Article

postmedieval: a journal of medieval cultural studies (2014) 5, 346–358. doi:10.1057/pmed.2014.18

One or several Jews? The Jewish massed body in Old Norse literature

Richard Colea

aProgram in Scandinavian Studies, Harvard University, Cambridge, MA

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Abstract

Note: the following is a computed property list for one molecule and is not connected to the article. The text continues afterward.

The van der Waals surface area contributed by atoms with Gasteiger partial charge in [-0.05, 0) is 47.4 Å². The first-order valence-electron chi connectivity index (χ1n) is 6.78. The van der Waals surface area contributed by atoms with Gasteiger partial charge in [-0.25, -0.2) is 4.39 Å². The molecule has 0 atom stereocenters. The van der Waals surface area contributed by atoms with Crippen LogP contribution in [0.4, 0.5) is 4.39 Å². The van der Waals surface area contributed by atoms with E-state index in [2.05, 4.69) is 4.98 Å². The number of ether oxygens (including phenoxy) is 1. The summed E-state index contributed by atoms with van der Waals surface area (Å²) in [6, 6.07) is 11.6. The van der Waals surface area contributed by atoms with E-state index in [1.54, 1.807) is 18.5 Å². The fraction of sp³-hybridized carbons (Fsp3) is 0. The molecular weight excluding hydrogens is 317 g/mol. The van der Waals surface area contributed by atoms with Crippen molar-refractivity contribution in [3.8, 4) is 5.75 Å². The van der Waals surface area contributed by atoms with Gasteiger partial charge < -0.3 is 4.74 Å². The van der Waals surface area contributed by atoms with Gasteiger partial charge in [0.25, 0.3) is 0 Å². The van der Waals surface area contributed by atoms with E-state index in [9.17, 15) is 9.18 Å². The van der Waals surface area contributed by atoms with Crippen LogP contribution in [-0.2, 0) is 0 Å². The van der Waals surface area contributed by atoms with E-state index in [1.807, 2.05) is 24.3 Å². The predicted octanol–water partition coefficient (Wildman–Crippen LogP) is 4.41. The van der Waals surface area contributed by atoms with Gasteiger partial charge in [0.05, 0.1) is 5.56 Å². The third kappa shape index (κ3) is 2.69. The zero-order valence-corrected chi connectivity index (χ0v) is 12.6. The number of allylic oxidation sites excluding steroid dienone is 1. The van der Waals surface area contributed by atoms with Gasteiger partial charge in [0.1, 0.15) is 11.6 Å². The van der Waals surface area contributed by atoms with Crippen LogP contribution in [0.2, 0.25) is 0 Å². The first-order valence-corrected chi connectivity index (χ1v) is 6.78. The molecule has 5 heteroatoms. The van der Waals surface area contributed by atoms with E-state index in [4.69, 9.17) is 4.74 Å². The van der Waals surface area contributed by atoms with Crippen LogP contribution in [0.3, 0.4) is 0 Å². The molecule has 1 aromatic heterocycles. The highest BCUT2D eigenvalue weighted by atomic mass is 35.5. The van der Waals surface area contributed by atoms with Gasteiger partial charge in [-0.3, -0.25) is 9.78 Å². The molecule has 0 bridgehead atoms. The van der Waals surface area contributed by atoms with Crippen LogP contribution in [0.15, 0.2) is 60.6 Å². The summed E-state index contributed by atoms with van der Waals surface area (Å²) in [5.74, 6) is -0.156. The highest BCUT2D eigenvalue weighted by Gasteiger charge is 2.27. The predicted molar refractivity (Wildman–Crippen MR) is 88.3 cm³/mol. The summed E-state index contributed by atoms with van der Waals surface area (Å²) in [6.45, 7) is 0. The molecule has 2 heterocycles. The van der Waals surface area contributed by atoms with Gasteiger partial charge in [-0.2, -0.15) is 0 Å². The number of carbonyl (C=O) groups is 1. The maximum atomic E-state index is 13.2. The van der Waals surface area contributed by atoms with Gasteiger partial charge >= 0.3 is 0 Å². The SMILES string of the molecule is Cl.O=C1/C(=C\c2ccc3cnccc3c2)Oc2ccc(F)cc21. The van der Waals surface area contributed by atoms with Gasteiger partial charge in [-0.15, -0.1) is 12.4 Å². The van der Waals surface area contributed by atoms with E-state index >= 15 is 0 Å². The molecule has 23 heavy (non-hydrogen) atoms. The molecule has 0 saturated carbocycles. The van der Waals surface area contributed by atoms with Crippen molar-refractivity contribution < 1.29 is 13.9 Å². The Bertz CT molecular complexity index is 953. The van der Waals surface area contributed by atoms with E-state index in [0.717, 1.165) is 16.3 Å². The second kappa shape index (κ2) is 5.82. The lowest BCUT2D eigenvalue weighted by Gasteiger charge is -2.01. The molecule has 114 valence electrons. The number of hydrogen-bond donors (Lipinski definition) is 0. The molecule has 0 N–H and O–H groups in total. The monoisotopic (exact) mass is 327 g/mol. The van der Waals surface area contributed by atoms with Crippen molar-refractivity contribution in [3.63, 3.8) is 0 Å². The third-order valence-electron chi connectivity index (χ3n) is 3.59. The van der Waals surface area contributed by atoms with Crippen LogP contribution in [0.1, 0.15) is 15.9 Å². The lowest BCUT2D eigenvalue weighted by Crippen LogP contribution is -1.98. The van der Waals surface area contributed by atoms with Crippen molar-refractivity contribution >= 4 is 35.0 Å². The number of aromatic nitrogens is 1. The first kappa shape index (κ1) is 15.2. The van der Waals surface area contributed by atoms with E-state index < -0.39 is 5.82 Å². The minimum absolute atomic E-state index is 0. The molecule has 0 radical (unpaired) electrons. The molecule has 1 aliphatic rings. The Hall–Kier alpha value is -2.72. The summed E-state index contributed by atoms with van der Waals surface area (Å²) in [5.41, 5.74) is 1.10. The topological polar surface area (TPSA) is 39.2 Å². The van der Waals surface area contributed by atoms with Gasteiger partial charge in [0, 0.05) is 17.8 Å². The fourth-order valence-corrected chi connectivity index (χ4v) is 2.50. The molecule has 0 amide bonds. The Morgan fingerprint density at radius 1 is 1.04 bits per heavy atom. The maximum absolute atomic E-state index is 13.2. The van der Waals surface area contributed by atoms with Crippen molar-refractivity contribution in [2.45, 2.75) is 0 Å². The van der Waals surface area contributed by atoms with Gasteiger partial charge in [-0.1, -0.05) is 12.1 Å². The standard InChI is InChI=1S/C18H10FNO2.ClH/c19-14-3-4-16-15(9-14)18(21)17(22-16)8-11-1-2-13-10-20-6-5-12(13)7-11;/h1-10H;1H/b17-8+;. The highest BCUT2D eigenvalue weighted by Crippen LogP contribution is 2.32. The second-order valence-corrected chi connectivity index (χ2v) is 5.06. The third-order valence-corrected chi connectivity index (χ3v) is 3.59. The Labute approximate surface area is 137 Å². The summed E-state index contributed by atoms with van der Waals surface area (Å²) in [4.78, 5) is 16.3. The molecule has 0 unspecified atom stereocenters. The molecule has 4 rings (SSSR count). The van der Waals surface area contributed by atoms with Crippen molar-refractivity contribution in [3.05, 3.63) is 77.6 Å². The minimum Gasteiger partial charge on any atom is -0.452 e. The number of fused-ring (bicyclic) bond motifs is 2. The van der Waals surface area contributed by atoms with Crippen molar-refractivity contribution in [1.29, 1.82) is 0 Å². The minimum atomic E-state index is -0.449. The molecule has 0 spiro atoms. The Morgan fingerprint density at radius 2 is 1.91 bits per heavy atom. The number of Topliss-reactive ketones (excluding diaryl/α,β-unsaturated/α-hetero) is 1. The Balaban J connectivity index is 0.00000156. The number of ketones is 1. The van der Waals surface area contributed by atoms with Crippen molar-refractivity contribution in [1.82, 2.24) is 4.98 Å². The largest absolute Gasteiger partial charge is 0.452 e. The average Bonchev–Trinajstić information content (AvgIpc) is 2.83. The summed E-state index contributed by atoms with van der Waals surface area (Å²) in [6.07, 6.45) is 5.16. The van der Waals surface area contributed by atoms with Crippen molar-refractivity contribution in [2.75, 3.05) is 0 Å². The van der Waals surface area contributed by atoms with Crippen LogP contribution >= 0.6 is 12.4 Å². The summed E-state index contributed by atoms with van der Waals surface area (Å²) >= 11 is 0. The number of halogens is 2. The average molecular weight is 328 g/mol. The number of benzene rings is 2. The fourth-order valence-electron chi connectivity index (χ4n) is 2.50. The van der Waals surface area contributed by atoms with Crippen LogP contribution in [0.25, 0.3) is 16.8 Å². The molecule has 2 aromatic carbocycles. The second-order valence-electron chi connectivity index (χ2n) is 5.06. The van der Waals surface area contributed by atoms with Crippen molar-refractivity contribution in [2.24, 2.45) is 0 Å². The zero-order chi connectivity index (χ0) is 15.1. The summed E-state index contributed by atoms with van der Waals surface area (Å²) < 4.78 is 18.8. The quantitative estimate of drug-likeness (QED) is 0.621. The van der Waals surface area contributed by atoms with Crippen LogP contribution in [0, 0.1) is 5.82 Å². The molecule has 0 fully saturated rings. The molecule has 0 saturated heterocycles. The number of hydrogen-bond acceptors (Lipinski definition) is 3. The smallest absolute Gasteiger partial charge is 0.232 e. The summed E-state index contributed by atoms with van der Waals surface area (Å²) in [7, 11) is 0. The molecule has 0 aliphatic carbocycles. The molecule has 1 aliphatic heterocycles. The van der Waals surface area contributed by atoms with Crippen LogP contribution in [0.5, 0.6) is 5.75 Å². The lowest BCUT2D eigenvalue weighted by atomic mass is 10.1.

In this article, I seek to articulate a troubling quality in Old Norse depictions of the Jewish body: namely, its contiguity, inscrutability and lack of individuality. In Old Norse literature (visual culture is a different matter) the usual somatic markers of medieval antisemitism, such as hooked noses, dark skin and effeminacy, are conspicuous by their absence. Rather, Jews are often rendered ‘Other’ by the organization of their bodies. Like a sort of hive-mind, they appear to act as one, speak as one, and plot, scheme and rage as one. Drawing on Deleuze and Guattari’s thoughts on multiplicity, I propose culturally specific implications of these images for medieval Icelandic society. Jews are also contextualized among the tropes surrounding other non-Christians in Old Norse, namely, pagans and Muslims, with a particular emphasis on the figure of the blámaðr (lit. ‘black man’).

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